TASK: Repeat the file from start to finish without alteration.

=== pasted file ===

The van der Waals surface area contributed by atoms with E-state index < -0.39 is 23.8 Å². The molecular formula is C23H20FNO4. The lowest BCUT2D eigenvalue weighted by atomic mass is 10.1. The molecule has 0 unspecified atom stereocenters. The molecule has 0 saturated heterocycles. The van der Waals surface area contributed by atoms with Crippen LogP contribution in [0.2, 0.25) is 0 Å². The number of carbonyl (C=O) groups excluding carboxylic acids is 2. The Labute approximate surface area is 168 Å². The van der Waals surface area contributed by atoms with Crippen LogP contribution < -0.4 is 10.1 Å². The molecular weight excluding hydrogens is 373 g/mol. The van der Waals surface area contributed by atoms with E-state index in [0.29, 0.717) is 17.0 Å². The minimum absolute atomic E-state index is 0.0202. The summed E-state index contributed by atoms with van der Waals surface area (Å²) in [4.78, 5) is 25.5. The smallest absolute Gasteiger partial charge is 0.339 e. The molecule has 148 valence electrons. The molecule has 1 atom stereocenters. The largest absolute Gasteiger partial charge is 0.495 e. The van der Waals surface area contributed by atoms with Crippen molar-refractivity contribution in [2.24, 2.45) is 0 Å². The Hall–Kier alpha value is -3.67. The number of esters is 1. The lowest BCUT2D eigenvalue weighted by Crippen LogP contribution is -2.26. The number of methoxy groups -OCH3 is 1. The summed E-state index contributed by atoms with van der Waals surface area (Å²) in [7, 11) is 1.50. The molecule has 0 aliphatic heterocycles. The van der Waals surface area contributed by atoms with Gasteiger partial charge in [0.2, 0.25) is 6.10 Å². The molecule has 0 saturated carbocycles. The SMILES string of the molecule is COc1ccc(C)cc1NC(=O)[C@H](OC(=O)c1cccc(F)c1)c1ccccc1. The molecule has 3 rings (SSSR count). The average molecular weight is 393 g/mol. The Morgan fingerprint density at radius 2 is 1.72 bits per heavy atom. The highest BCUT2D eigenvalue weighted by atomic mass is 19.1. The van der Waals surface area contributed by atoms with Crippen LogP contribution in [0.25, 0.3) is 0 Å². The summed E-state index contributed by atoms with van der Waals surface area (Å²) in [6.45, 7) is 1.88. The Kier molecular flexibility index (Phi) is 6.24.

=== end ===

The van der Waals surface area contributed by atoms with E-state index < -0.39 is 23.8 Å². The molecular formula is C23H20FNO4. The lowest BCUT2D eigenvalue weighted by atomic mass is 10.1. The molecule has 0 unspecified atom stereocenters. The molecule has 0 saturated heterocycles. The van der Waals surface area contributed by atoms with Crippen LogP contribution in [0.2, 0.25) is 0 Å². The number of carbonyl (C=O) groups excluding carboxylic acids is 2. The Labute approximate surface area is 168 Å². The van der Waals surface area contributed by atoms with Crippen LogP contribution < -0.4 is 10.1 Å². The molecular weight excluding hydrogens is 373 g/mol. The van der Waals surface area contributed by atoms with E-state index in [0.29, 0.717) is 17.0 Å². The minimum absolute atomic E-state index is 0.0202. The summed E-state index contributed by atoms with van der Waals surface area (Å²) in [4.78, 5) is 25.5. The smallest absolute Gasteiger partial charge is 0.339 e. The molecule has 148 valence electrons. The molecule has 1 atom stereocenters. The largest absolute Gasteiger partial charge is 0.495 e. The van der Waals surface area contributed by atoms with Crippen molar-refractivity contribution in [2.24, 2.45) is 0 Å². The Hall–Kier alpha value is -3.67. The number of esters is 1. The lowest BCUT2D eigenvalue weighted by Crippen LogP contribution is -2.26. The number of methoxy groups -OCH3 is 1. The summed E-state index contributed by atoms with van der Waals surface area (Å²) in [7, 11) is 1.50. The molecule has 0 aliphatic heterocycles. The van der Waals surface area contributed by atoms with Gasteiger partial charge in [0.2, 0.25) is 6.10 Å². The molecule has 0 saturated carbocycles. The SMILES string of the molecule is COc1ccc(C)cc1NC(=O)[C@H](OC(=O)c1cccc(F)c1)c1ccccc1. The molecule has 3 rings (SSSR count). The average molecular weight is 393 g/mol. The Morgan fingerprint density at radius 2 is 1.72 bits per heavy atom. The highest BCUT2D eigenvalue weighted by atomic mass is 19.1. The van der Waals surface area contributed by atoms with Crippen LogP contribution in [0.25, 0.3) is 0 Å². The summed E-state index contributed by atoms with van der Waals surface area (Å²) in [6.45, 7) is 1.88. The Kier molecular flexibility index (Phi) is 6.24.